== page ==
5. Clinging to a Bad Dream
This album feels like it’s got a lot more meat to it than the 10-song tracklisting would suggest, owing to how the front and back half both open and close with songs that exceed six minutes in length. This one stretches out to nearly seven, and in the process it feels like one song slowly bleeding into a very different one, which I mean in the most complimentary way possible, because Mew has a gift for morphing the structure of a song over time without it being too jarring. The bass line at the beginning of this one is proof positive that they’re stoked to have Johan back – it establishes an upbeat, syncopated rhythm, but also an aura of mystery, as this song’s melody goes to eerier places than you might imagine from this set up. Thye speedy guitar and bass groove hits some turbulence at the pre-chorus, where Jonas seems to be stuttering the lyrics and forcing the band to skip a beat here and there as he tries to articulate himself – “I know – I know – I know – it’s difficult, difficult – different – I know – I know.” Strangely enough, that turns out to be the most memorable hook of the song, overshadowing the actual chorus to the point where it feels like another verse. As the song progresses, you can hear it hinting at the emotional fragility of some of the tracks from Kites, but just as it reaches its apex, the stuttering guitar leads us gracefully into a very peaceful outro, as if the bad dream had suddenly ended and now the dreamer is awake in bed, breathing in and out steadily as he realizes he needs to let that imaginary realm go for good, calming his racing heartbeat and reminding himself it wasn’t real.
6. My Complications
It sure is a blast to hear a harp strumming in time with the guitar riff at the beginning of the song. The guitar sort of runs away with the song after that point, but it’s such a rapidfire succession of cool riffs and runs that I don’t mind at all. The rhythm section takes off running and it’s an all-out sprint for about six minutes. As upbeat and fun as this all is, the mood is deceiving because the lyrics are on the tragic side, circling back around to the themes of illness and aging that cropped up in the back half of No More Stories. The line “Now we cough, young Mary”, which is repeated in the song’s outro, even reminds me of the “Maria” who fell ill in “Vaccine”. Whether these songs are intended to be connected is anyone’s guess. Either way, this one’s an instant classic that will hopefully remain a fixture of their live shows for years to come.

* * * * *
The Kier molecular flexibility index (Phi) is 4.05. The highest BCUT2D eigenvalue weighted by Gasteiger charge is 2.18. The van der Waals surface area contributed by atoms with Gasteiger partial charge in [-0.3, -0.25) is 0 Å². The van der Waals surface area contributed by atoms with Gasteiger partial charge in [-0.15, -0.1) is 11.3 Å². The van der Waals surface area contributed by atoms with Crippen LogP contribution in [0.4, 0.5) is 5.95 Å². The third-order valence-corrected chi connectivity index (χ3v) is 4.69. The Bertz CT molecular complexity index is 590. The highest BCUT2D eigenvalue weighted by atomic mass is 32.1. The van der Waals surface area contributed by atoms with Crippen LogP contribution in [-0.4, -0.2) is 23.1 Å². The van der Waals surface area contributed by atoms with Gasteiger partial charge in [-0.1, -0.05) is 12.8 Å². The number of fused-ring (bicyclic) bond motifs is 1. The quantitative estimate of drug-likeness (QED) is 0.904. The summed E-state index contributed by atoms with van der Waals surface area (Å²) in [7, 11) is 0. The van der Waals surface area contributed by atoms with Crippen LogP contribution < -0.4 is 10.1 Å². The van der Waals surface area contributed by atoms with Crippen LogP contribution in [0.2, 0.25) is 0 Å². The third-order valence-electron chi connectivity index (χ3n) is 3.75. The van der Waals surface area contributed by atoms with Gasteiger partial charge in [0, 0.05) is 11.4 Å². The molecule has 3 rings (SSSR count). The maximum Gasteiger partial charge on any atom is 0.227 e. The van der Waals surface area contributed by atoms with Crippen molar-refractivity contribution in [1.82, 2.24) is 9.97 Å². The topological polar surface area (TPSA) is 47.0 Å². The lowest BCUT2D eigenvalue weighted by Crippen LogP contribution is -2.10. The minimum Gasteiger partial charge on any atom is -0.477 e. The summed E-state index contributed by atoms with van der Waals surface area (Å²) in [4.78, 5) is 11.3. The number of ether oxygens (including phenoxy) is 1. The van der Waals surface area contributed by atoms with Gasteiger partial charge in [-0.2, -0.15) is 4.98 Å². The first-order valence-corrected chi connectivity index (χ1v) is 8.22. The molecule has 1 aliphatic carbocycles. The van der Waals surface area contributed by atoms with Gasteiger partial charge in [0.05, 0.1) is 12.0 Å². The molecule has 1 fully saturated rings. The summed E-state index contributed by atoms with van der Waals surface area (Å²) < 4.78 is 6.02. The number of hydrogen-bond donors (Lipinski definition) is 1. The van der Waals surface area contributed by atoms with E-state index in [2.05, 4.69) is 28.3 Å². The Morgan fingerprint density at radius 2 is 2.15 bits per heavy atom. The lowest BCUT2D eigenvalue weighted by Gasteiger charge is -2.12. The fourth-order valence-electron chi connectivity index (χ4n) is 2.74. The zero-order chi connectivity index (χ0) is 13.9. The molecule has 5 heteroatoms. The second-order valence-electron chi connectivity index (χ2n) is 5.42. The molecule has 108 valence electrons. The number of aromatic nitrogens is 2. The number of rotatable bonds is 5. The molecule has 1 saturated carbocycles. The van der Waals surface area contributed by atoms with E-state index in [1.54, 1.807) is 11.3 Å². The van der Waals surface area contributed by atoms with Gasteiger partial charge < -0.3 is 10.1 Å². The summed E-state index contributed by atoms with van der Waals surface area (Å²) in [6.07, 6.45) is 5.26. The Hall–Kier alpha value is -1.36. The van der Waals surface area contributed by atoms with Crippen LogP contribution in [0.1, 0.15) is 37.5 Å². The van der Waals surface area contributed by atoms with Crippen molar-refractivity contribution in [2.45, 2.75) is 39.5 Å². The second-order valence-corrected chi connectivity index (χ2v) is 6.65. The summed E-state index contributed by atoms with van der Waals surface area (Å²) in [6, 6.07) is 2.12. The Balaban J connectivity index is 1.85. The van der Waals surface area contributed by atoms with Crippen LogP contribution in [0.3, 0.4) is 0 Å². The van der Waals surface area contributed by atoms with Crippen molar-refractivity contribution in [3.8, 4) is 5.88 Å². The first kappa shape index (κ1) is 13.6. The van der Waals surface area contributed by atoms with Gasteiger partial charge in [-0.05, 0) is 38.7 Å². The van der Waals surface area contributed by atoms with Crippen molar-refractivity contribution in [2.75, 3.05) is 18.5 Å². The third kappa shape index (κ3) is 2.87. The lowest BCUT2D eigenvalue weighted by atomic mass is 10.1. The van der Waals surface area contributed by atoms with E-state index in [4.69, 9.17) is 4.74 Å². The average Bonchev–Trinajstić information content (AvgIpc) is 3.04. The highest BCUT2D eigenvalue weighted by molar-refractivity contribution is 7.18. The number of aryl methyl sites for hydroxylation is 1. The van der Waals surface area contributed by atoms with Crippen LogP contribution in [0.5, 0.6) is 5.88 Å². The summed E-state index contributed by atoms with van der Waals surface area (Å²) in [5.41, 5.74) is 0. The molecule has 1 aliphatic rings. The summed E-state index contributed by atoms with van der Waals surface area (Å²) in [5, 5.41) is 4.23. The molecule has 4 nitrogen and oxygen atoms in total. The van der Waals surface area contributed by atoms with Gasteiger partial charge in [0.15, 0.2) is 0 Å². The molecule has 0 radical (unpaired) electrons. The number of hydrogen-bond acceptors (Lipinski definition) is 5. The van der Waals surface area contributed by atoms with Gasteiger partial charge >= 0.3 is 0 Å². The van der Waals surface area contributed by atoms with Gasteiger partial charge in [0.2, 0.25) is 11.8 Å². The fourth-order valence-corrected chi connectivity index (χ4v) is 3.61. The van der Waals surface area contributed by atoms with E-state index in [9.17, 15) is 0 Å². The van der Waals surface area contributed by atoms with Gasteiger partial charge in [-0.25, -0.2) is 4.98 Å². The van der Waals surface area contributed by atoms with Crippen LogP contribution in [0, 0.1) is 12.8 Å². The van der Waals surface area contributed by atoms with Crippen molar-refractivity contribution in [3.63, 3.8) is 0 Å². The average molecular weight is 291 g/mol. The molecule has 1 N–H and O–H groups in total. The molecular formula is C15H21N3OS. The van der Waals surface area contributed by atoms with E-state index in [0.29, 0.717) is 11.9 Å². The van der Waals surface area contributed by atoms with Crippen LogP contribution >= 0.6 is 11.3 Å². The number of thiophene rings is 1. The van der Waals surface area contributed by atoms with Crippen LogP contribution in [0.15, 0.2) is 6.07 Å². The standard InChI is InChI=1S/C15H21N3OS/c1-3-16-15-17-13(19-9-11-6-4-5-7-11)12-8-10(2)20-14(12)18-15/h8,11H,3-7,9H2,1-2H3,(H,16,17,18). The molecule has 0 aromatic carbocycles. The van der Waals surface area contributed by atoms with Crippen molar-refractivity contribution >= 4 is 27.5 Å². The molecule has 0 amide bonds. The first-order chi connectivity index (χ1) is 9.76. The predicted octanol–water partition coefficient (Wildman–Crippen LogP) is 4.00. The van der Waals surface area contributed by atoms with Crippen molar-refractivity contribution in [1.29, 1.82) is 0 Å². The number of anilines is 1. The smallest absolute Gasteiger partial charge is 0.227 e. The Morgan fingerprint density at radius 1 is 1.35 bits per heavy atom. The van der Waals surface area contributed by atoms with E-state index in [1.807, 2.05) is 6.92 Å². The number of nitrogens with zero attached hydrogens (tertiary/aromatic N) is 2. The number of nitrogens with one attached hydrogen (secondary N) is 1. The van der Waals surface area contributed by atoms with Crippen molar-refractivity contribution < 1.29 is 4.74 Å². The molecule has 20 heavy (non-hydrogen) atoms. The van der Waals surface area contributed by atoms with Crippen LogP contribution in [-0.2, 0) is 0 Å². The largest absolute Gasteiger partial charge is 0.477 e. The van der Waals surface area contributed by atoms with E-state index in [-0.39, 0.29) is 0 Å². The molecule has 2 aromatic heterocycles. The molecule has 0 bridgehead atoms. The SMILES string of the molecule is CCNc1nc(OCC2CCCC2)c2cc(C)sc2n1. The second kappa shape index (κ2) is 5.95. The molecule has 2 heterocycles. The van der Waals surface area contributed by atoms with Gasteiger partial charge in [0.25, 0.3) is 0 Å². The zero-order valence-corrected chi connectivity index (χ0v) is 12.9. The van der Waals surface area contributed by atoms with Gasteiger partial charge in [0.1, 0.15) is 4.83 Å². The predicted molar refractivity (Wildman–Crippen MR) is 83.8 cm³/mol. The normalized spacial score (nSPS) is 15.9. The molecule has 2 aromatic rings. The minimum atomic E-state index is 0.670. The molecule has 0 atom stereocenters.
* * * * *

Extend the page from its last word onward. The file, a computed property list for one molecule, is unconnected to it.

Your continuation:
7. Water Slides
As abstract and fanciful as Mew’s lyrics can sometimes be, every now and then there’s a line that slams me right back down to reality. The chorus of this song does exactly that, hinting at fears that a loved one might overdose or commit suicide or something like that, as Jonas pines, “For such a long time, I didn’t know if I’d find you/Say stop, made up, lying on the bathroom floor.” It sticks out like a sore thumb – in a good way, I might add – from a song that is otherwise concerned with wolves and feathers and dinosaurs. And it’s a shame that they don’t seem to do much with that terrifying admission of fear, leaving the rest of the chorus to simply blurt out “Ah ah ah ah” several times, peter out, and then repeat itself. I can’t tell you what a massive mood-killer their lyrical punt on this one was to me. I still think it’s a beautifully produced song, with its appropriately “watery” keyboards and its gentle bass groove. But repetition isn’t the band’s friend here when there’s clearly more of a story for that chorus to tell (and the verses may well be telling it, but the chorus is the only point that lifts the veil on all of the fairy tale language).
8. Interview the Girls
Sometimes I have a hard time relating to a Mew song because I can’t make out very many lyrics at all. On paper, this appears to be one of Jonas’s most transparent moments, as he sings of social anxiety leading up to a radio interview. he’s apparently going into it feeling some sort of adversity, like the interviewer just wants to make him look bad… and I don’t know who “the girls” are that get interviewed first, but perhaps they’re some other artists or celebrities who are still too young and innocent to have their guard up. I could listen to this one a hundred times and still not ascertain that the chorus was saying “Give your cruel ride to someone”, because the overlapping vocal parts are all popping out in bright colors and it seems like they wanted another chorus in the vein of “The Zookeeper’s Boy”, but the lack of clarity just kills it for me. It’s a passable pop song – something up-tempo where one might argue the album needed. But I don’t know, it feels sort of like Mew’s version of filler on a musical level.